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7 Ways to eat well in Prague

These days, dining in Prague means much more than Brazil-sized slabs of pork, layers of dumplings and mountains of sauerkraut. Thanks to the latest gastro revolution sweeping the city, the range and quality of food have finally reached levels worthy of Prague’s legendary beauty.

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 Over the last few years, new restaurants have burst onto the scene, particularly in the fast-changing neighbourhoods surrounding the historical centre. Establishments like Sansho epitomise this trend and showcase quality, locally-sourced fare.

In addition, organic produce is easy to find, including at farmers markets, which attract a huge following, and Prague has plenty to offer vegetarian and vegan visitors, raw food fans and those looking for gluten-free options.

Here are seven tips to help you make the most of the latest developments and eat well in Prague.

  1. Join the locals for lunch

    On working days, vast swathes of the working population head to their favourite haunts for the lunch (polední) menu, which generally runs from 11.00 until 15.00. Join them in this hallowed Czech tradition, which endures even in the time-pressed capital, and relax with good food at good prices.

Menus typically comprise soup and a choice of four or five main courses, including a vegetarian dish, and sometimes a drink added in, for approximately CZK 150. At some restaurants, the menu remains the same all week. Although inevitably Czech staples predominate, many eateries now serve contemporary versions of them or international dishes, or both.

Outstanding examples include Kofein, Martin's Bistro, Mozaika Burger & Co., all in Vinohrady, Tobruk, in a quiet corner of the Old Town, and Nejen Bistro in Karlín.

  1. Venture beyond the centre

    Naturally, some of Prague’s best restaurants are in the historical centre, but the surrounding districts offer good value meals in less frenetic surroundings. Thanks to excellent public transport, neighbourhoods like Holešovice and Karlín are just minutes away. Redevelopment is transforming these once grimy industrial quarters and attracting cosmopolitan new restaurants and cafés.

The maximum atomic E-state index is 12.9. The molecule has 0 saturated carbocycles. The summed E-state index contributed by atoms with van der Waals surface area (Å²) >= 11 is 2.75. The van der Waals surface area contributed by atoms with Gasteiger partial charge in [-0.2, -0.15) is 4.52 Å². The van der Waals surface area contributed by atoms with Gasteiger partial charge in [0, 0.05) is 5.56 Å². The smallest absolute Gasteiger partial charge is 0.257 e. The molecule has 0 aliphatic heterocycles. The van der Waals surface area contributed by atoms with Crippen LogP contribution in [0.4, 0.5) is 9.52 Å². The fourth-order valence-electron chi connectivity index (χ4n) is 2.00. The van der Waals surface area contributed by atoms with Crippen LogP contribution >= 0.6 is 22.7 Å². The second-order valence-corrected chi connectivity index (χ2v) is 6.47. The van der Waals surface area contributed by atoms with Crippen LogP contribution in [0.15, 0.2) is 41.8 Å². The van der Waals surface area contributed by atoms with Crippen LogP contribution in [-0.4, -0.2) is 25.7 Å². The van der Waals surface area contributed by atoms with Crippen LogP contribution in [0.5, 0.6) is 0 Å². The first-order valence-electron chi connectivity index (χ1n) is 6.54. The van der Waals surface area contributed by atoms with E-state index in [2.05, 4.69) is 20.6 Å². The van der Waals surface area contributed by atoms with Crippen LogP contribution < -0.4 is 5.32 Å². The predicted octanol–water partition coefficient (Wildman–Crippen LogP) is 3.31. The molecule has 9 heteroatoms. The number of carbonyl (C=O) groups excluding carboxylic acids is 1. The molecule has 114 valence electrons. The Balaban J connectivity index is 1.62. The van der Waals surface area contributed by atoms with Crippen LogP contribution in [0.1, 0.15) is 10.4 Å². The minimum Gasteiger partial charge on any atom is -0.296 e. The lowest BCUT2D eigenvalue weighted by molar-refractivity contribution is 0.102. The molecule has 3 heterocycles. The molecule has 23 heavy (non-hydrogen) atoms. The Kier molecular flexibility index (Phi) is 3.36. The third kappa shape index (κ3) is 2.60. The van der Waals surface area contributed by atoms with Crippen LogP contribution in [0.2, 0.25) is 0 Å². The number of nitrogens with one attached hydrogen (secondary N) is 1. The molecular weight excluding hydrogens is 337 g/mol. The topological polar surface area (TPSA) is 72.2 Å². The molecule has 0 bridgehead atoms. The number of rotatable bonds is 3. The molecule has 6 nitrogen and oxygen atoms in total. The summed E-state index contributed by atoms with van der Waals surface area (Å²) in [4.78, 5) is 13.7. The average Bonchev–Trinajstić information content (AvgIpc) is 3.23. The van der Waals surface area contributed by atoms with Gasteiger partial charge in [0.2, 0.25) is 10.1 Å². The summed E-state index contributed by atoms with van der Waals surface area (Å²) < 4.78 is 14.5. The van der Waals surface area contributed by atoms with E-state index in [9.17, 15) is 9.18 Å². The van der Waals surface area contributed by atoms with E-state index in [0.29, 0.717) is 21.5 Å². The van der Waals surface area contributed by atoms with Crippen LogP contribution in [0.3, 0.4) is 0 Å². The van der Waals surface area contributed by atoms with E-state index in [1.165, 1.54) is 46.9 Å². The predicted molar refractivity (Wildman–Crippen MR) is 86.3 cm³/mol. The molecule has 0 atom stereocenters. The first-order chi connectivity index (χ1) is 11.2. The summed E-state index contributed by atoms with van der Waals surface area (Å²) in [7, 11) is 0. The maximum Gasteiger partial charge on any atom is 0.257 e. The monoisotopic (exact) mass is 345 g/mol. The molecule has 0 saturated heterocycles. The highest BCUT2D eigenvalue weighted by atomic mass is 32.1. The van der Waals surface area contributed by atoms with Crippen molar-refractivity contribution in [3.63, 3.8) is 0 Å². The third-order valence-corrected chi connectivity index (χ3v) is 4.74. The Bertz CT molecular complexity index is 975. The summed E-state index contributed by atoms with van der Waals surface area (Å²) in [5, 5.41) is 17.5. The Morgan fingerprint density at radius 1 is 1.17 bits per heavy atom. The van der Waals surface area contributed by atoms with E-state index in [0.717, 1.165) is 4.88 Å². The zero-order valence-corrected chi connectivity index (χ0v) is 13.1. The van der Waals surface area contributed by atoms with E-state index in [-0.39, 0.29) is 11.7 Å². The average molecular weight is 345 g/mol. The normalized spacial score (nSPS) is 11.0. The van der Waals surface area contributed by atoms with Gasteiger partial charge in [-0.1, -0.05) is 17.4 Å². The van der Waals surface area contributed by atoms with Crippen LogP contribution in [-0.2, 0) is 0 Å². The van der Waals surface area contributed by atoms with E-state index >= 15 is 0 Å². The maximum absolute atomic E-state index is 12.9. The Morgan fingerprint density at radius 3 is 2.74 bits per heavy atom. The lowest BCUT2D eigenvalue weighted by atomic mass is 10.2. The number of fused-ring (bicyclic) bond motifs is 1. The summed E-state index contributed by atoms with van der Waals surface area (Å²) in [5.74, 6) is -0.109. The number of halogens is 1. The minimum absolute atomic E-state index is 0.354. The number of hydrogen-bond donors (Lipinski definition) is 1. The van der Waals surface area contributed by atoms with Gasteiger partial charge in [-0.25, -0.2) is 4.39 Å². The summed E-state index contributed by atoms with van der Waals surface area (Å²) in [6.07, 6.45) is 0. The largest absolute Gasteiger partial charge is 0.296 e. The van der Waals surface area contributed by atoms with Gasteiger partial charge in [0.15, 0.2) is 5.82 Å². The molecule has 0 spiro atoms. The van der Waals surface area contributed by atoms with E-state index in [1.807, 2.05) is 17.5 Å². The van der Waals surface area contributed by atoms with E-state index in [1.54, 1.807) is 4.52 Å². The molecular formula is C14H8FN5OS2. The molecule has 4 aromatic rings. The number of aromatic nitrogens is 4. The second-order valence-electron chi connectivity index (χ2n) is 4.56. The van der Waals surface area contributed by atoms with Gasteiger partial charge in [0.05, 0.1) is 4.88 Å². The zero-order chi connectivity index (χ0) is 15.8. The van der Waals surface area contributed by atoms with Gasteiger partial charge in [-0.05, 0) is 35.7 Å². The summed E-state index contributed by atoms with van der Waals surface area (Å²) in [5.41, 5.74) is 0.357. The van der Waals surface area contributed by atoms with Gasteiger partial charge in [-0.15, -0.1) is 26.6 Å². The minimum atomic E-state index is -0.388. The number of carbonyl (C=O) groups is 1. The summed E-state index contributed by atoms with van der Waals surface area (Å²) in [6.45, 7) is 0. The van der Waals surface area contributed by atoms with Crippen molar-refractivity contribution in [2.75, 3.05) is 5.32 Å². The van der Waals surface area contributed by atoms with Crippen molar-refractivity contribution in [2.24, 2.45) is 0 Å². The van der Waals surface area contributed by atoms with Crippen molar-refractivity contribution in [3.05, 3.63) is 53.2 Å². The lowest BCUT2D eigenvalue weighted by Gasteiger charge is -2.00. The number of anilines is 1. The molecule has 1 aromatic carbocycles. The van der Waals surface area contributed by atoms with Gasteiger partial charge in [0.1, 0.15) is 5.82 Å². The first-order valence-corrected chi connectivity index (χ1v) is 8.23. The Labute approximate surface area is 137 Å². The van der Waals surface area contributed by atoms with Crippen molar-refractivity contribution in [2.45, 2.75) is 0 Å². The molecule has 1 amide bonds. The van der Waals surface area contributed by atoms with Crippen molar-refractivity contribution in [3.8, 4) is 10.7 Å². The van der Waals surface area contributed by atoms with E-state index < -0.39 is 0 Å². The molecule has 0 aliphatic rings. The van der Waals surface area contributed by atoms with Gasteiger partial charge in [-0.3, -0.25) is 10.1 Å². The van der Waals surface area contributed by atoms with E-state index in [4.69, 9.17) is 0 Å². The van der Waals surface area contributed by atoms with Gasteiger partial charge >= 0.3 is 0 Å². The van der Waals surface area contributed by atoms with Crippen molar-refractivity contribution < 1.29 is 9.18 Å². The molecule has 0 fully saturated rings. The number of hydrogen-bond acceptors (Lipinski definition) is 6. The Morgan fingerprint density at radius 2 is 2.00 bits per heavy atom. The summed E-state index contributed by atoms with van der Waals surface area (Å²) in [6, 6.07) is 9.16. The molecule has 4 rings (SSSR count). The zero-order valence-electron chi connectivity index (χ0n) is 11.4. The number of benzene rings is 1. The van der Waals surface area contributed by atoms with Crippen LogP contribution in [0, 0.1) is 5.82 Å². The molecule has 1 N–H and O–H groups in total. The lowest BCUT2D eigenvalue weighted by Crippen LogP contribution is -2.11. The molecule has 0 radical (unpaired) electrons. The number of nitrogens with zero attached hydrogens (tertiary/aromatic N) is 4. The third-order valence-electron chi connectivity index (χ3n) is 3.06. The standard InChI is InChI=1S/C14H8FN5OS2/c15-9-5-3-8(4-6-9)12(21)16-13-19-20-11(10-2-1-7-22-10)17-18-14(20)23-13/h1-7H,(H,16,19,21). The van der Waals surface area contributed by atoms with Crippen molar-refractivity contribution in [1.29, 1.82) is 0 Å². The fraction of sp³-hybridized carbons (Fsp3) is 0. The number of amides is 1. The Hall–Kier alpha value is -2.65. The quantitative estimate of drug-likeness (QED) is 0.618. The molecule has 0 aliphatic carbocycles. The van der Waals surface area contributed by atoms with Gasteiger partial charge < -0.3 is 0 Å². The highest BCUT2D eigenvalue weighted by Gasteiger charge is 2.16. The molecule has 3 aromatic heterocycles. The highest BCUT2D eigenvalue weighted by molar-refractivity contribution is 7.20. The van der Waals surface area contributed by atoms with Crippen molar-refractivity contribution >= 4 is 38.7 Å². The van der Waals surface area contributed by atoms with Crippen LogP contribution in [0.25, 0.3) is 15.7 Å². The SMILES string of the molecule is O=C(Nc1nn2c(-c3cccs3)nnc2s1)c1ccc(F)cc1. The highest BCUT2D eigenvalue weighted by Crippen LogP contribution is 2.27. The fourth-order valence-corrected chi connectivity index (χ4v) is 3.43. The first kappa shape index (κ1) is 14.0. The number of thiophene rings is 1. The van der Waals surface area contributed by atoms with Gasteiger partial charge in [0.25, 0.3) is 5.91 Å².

In Karlín, an eclectic collection of eateries line the long parallel thoroughfares of Křižíkova and Sokolovská. The mix includes socially-conscious vegetarian Mlsná Kavka Garage bistro, where you’ll encounter Toronto’s legendary poutine. On Sokolovská, Krystal Bistro is smart but affordable.

Off the main drags but nearby, Podolka restaurant and restaurant/bakery Eska specialise in diverse, mid-market menus, and Proti proudu is a good choice for breakfast or a filling sandwich.

Just over the river, Holešovice reveals some unexpected gems. Pop into the Naše Toustárna bakery for a gluten-free muffin or a crusty bread sandwich. Nearby Puzzle Salads serves more than its name suggests, including lunchtime soup and a main course. For an evening meal, book a table at Italian deli/bistro La Bottega Tusarova.  Or, for flavours from further east, visit SaSaZu, a club and Asian restaurant in one.

  1. Try a lesser-known cuisine

    The gastro revolution in Prague is the chance to sample lesser known but excellent cuisines not always easily found at home. Georgian food, for example, deserves a much higher profile; the wonderfully moreish chačapuri (cheese-filled flat bread) at the Polévkárna  Paní Mančo  is a must.